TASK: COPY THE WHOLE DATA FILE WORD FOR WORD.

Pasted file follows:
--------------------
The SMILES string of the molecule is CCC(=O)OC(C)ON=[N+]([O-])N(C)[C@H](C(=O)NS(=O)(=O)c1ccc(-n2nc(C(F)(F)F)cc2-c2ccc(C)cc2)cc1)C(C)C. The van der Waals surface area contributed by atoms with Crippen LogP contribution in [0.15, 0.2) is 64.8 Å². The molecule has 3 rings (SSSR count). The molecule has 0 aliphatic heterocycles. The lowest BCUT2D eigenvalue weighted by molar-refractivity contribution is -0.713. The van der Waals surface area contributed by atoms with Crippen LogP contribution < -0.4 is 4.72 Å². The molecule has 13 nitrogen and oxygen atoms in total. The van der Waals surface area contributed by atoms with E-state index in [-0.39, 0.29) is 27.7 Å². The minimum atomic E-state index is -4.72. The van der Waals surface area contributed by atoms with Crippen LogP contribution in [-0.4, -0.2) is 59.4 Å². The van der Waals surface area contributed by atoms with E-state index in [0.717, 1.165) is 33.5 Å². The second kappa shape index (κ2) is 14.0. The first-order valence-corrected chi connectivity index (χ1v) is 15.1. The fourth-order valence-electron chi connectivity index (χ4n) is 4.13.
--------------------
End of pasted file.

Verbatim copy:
The SMILES string of the molecule is CCC(=O)OC(C)ON=[N+]([O-])N(C)[C@H](C(=O)NS(=O)(=O)c1ccc(-n2nc(C(F)(F)F)cc2-c2ccc(C)cc2)cc1)C(C)C. The van der Waals surface area contributed by atoms with Crippen LogP contribution in [0.15, 0.2) is 64.8 Å². The molecule has 3 rings (SSSR count). The molecule has 0 aliphatic heterocycles. The lowest BCUT2D eigenvalue weighted by molar-refractivity contribution is -0.713. The van der Waals surface area contributed by atoms with Crippen LogP contribution < -0.4 is 4.72 Å². The molecule has 13 nitrogen and oxygen atoms in total. The van der Waals surface area contributed by atoms with E-state index in [-0.39, 0.29) is 27.7 Å². The minimum atomic E-state index is -4.72. The van der Waals surface area contributed by atoms with Crippen LogP contribution in [-0.4, -0.2) is 59.4 Å². The van der Waals surface area contributed by atoms with E-state index in [0.717, 1.165) is 33.5 Å². The second kappa shape index (κ2) is 14.0. The first-order valence-corrected chi connectivity index (χ1v) is 15.1. The fourth-order valence-electron chi connectivity index (χ4n) is 4.13.